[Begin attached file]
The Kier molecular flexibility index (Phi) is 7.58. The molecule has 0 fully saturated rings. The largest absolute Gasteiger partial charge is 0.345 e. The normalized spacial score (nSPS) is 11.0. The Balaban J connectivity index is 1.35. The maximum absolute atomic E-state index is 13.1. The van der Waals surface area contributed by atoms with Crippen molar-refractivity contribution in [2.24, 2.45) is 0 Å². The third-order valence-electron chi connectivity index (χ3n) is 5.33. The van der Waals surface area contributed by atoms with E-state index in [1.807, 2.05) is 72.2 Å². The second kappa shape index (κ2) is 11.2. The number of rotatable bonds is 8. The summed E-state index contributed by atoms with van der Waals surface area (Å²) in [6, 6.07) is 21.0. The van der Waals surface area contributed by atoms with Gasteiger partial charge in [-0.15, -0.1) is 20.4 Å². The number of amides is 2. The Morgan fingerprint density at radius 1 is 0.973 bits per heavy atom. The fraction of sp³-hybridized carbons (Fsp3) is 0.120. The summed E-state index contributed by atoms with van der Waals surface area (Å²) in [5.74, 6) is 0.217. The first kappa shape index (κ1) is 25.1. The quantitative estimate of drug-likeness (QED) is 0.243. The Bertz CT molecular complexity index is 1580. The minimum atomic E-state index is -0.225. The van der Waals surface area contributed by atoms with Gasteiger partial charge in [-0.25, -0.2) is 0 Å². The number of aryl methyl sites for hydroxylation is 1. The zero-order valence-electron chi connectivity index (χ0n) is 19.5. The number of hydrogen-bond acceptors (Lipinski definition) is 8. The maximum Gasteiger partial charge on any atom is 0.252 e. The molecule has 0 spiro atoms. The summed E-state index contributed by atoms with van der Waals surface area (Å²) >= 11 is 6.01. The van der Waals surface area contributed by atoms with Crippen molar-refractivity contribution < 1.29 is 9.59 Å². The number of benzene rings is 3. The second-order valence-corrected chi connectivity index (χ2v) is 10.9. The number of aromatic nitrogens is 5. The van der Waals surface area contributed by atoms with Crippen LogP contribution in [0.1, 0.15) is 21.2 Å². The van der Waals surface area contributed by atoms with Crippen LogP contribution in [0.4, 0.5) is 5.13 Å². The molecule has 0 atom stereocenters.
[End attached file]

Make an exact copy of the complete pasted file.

The Kier molecular flexibility index (Phi) is 7.58. The molecule has 0 fully saturated rings. The largest absolute Gasteiger partial charge is 0.345 e. The normalized spacial score (nSPS) is 11.0. The Balaban J connectivity index is 1.35. The maximum absolute atomic E-state index is 13.1. The van der Waals surface area contributed by atoms with Crippen molar-refractivity contribution in [2.24, 2.45) is 0 Å². The third-order valence-electron chi connectivity index (χ3n) is 5.33. The van der Waals surface area contributed by atoms with E-state index in [1.807, 2.05) is 72.2 Å². The second kappa shape index (κ2) is 11.2. The number of rotatable bonds is 8. The summed E-state index contributed by atoms with van der Waals surface area (Å²) in [6, 6.07) is 21.0. The van der Waals surface area contributed by atoms with Gasteiger partial charge in [-0.15, -0.1) is 20.4 Å². The number of amides is 2. The Morgan fingerprint density at radius 1 is 0.973 bits per heavy atom. The fraction of sp³-hybridized carbons (Fsp3) is 0.120. The summed E-state index contributed by atoms with van der Waals surface area (Å²) in [5.74, 6) is 0.217. The first kappa shape index (κ1) is 25.1. The quantitative estimate of drug-likeness (QED) is 0.243. The Bertz CT molecular complexity index is 1580. The minimum atomic E-state index is -0.225. The van der Waals surface area contributed by atoms with Gasteiger partial charge in [-0.25, -0.2) is 0 Å². The number of aryl methyl sites for hydroxylation is 1. The zero-order valence-electron chi connectivity index (χ0n) is 19.5. The number of hydrogen-bond acceptors (Lipinski definition) is 8. The maximum Gasteiger partial charge on any atom is 0.252 e. The molecule has 0 spiro atoms. The summed E-state index contributed by atoms with van der Waals surface area (Å²) >= 11 is 6.01. The van der Waals surface area contributed by atoms with Crippen molar-refractivity contribution < 1.29 is 9.59 Å². The number of benzene rings is 3. The second-order valence-corrected chi connectivity index (χ2v) is 10.9. The number of aromatic nitrogens is 5. The van der Waals surface area contributed by atoms with Crippen LogP contribution in [0.1, 0.15) is 21.2 Å². The van der Waals surface area contributed by atoms with Crippen LogP contribution in [0.4, 0.5) is 5.13 Å². The molecule has 0 atom stereocenters.